The turkey life is the best life

It’s the sort of TV show that you would only watch on a weekend morning. That brilliant time where you don’t have any particular place to be and you’re just the right amount of sleepy — not overtired, just waking up slow.

My brain is less critical in those times — it says yes more than it says no. That’s why I ended up watching ‘My life as a turkey’ — the greatest documentary ever made.

It’s about a naturalist called Joe who becomes mother turkey to a brood of 13 baby turkeys. He spends two years of his life devoted to this role. And if you, like me, have some initial concerns about that premise, the show deals with them straight away…

“Spending this time alone with a bunch of birds may appear close to insanity to you. But you don’t know turkeys like I do.”

Fair point, Joe, no one knows turkeys like you do.

The brilliance of the show is best discovered rather than described (in fact you can watch it free and legally here). But what I will say is that Joe has a hypnotising Forrest Gump twang in his voice and as much as it all seems remarkably weird, it is also remarkably profound.

It’s hard to finish the documentary without feeling like the world is a beautiful place — full of meaning and wonder. If that was all there was to it, that would be more than enough. But then Joe the naturalist starts to sound a lot like Jesus the carpenter-turned-preacher.

Joe says…

“I came to realise that these young turkeys in many ways were more conscious than I was. I actually felt a sort of embarrassment when I was in their presence. They were so in the moment. And ultimately their experience of that manifested in a kind of joy that I don’t experience and I was very envious of that.”

Jesus says…

“Look at the birds. They don’t plant or harvest or store food in barns, but your heavenly Father feeds them. Are you not much more valuable than they? Who of you by worrying can add a single hour to his lifespan?” (Matthew 6:26–27)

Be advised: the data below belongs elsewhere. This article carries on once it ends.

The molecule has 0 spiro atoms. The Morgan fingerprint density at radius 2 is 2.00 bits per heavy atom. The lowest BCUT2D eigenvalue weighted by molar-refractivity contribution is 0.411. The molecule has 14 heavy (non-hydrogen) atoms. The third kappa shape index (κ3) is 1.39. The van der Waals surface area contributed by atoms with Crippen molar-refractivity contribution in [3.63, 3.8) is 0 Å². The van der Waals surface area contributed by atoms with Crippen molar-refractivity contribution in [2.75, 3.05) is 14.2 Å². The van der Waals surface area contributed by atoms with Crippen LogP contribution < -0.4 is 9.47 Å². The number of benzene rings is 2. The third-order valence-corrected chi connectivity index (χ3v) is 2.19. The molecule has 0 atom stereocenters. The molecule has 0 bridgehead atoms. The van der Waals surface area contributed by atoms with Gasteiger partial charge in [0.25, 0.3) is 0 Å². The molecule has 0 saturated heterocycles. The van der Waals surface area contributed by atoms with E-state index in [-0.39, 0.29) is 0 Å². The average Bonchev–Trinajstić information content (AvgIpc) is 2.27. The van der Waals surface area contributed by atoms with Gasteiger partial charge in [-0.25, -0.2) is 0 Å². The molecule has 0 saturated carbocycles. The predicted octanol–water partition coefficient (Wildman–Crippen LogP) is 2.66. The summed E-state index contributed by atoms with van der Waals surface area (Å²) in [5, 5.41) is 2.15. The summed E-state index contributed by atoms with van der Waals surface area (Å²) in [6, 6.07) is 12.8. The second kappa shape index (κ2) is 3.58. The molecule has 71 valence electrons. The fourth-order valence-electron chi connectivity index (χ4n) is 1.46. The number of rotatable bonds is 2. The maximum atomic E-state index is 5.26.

For a beautiful moment in time, Jesus and Joe are saying the same thing. That the humble bird has grasped a truth we haven’t. Turkeys don’t worry about future troubles like we do. They live in the moment and they’re better off for it.

And while I agree that we’re more valuable than these birds, we’re not always smarter. It’s too easy to treat life like a chess match — trying to think three moves ahead — but it just leaves you watching the clock, straining for victory, fearing defeat.

Maybe it’s better to treat life like a walk in the forest (something Joe and his turkeys do a lot). When you go on such a walk, planning becomes less important — instead it’s better to move slowly, smell some things and see if you can find a squirrel.

I wouldn’t want to sum up life in one neat metaphor though. I’m beginning to think that whatever framework you view your life in starts to become true. To a significant extent, you can choose whether it’s a chess match, a forest wander or something else entirely.

So many areas of life are future focused — we’re interested in right now only so far as it helps us predict a brighter or a bleaker tomorrow. So many times I’ve ached after a promotion or a better car, house, television… but when it comes I forget to enjoy it.

The point that both Joe and Jesus make, in completely different ways, is that there is a joy to be found in the present. That right now is valuable not because of how it changes your future but simply because of because of how it is. We need less time spent wondering how to store up our riches, and more time spent just wandering.

What I’m trying to say is that the turkeys are right, I think.

But I don’t know all the secrets of a happy, successful, fulfilling existence. All I know is that one Sunday morning I started watching a show about a madman and his birds, but ended up learning a lesson about life and God and worry.

It’s a lesson I won’t forget.

And let me leave you with a beautiful and largely irrelevant quote from our favourite turkey expert, simply because I could quote this guy all day…

“I feel like an anthropologist, who after immersing himself in an exotic tribe is becoming confused about his own social identity. I haven’t started eating grasshoppers yet but the smooth green ones are starting to look pretty tasty.”